It is sometimes argued that the measured profitability of intervention should be one factor in assessing whether intervention has exerted a stabilising influence in exchange markets. This idea stems from the everyday proposition that speculators make money by buying cheap in order to sell dear in the future, and by doing so tend to equalise prices through time. If, then, there is a shortage of private speculation, governments might make money and stabilise the exchange rate by intervention in the exchange market, provided they have a good idea of its future path. This article:
- considers the circumstances in which this appealingly simple proposition might be valid;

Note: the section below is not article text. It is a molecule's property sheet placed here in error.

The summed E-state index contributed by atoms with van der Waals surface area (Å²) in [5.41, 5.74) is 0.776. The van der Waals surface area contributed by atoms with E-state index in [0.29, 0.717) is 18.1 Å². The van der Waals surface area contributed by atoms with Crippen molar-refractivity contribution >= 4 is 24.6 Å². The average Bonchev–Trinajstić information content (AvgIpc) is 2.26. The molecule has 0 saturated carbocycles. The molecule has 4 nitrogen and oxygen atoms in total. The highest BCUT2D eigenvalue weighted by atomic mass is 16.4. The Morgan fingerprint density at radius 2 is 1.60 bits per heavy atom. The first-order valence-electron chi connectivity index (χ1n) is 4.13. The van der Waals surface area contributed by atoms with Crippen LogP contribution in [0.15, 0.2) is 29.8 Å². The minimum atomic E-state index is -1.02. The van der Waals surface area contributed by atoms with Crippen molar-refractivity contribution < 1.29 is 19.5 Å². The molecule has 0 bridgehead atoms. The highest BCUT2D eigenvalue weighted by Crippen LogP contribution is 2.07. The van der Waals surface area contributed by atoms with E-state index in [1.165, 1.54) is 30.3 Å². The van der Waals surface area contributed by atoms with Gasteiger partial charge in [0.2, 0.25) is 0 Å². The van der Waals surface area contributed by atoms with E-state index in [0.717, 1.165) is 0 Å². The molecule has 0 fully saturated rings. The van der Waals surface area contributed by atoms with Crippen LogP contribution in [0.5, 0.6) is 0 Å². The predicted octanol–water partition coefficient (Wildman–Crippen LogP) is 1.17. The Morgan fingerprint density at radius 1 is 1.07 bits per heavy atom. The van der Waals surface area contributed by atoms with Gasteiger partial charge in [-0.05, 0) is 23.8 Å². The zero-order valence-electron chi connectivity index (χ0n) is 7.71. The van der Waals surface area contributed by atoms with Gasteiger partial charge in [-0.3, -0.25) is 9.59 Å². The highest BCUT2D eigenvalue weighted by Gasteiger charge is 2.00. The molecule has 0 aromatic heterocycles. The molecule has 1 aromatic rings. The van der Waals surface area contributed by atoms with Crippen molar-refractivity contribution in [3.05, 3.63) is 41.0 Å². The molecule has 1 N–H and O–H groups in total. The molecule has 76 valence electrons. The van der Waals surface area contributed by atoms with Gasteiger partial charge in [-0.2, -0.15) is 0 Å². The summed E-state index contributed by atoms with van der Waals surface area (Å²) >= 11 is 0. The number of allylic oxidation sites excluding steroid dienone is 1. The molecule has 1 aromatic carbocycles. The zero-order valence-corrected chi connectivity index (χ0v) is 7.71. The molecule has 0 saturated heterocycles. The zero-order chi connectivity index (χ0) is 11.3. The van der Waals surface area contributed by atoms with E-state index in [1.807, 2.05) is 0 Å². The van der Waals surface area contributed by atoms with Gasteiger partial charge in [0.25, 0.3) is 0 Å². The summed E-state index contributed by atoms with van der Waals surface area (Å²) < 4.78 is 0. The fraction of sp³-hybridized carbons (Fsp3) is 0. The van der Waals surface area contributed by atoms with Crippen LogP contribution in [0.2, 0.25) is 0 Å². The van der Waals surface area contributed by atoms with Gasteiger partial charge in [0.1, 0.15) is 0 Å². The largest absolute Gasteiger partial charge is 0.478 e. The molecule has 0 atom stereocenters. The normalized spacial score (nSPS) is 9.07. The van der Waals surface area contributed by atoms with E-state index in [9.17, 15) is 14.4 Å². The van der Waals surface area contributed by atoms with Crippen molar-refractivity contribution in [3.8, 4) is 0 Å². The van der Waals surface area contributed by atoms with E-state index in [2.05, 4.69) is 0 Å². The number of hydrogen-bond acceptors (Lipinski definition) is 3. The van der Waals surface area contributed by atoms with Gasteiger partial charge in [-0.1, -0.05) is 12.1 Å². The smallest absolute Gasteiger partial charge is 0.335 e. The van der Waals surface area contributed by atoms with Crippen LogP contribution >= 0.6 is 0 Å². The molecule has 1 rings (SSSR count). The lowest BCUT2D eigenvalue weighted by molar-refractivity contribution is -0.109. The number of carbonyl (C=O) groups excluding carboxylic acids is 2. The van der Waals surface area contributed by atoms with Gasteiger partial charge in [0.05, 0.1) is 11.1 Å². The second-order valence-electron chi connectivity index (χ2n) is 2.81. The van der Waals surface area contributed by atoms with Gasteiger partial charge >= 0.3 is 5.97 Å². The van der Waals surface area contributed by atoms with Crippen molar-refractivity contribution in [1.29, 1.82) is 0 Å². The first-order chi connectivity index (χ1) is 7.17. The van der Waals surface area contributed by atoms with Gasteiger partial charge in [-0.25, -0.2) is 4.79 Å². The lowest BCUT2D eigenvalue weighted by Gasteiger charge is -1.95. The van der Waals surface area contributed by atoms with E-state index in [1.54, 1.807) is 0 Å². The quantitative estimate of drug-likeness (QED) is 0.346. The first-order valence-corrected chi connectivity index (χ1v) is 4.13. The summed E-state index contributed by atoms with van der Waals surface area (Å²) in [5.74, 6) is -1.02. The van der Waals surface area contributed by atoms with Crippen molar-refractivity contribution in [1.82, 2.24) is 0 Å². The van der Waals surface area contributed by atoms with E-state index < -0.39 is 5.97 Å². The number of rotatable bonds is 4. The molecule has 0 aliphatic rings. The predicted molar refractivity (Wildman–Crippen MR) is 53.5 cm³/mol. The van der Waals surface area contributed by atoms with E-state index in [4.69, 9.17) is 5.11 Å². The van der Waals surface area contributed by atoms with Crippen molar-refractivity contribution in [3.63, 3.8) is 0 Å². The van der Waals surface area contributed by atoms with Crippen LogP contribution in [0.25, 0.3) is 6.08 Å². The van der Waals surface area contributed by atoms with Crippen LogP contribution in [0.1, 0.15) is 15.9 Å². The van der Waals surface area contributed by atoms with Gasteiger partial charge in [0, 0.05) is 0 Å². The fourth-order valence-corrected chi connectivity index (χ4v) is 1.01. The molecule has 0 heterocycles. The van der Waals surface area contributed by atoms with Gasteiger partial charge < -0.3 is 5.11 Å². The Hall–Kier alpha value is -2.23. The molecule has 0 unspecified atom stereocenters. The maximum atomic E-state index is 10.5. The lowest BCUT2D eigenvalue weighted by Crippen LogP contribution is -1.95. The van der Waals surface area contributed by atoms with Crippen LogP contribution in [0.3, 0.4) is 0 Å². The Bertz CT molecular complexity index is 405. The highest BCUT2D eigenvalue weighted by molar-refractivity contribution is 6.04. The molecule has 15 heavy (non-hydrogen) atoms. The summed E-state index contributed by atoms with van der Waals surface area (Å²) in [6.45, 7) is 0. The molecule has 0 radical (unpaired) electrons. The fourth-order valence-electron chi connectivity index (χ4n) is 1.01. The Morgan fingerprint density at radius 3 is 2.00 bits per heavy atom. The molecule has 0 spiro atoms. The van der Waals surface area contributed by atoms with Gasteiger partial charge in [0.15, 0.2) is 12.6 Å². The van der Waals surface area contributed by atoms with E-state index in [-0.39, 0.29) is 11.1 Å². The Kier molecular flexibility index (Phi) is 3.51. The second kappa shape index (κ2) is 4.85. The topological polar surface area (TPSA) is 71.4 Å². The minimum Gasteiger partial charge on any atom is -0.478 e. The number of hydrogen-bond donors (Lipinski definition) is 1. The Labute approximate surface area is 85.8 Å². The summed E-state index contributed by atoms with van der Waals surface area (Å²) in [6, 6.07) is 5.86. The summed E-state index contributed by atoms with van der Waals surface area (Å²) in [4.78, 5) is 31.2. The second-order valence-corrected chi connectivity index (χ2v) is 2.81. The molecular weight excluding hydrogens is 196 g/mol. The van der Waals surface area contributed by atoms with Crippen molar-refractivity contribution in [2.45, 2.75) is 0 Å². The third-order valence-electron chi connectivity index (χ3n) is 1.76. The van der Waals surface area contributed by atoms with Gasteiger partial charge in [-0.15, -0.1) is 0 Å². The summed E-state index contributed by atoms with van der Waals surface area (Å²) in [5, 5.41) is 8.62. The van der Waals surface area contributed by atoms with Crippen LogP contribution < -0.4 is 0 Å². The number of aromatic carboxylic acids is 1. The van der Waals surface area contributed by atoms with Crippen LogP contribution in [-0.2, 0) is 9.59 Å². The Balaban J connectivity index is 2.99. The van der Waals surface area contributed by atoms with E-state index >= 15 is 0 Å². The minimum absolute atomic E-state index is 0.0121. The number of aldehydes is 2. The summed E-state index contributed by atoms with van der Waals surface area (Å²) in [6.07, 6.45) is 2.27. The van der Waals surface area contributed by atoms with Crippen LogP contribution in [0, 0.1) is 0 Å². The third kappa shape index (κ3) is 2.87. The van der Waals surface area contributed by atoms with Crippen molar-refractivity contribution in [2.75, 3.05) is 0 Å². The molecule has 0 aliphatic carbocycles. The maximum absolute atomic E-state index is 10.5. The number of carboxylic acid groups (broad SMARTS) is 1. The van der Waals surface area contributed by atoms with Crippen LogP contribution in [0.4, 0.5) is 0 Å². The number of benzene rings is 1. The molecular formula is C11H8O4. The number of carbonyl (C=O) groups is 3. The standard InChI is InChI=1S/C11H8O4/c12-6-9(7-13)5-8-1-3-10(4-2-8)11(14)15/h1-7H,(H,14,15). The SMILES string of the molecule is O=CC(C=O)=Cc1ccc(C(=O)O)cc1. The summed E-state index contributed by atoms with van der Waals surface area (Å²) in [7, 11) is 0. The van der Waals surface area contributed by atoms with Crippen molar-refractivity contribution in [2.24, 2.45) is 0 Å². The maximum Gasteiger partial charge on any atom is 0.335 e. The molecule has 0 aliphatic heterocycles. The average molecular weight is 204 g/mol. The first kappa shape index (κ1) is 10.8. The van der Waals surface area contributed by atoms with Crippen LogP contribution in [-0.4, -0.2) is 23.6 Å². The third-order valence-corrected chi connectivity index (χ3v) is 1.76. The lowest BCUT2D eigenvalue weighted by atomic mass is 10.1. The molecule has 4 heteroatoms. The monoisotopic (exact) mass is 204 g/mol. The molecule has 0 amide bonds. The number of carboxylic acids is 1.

- suggests that the notion of stability needs to be defined with care-a constant nominal exchange rate may not be the most appropriate standard against which to measure instability;
- investigates the likely consequences for profitability and stability of 'leaning into the wind: an intervention strategy used by the authorities in a number of countries.
It has been suggested that the authorities in major countries have made losses on their intervention in recent years. This article:
- presents some illustrative calculations for the United Kingdom, which tend to suggest that profits have been made; but
- points to the difficulty of arriving at a satisfactory measure of the profitability of intervention.
It concludes that profitability is unlikely to be a useful measure of the success of intervention.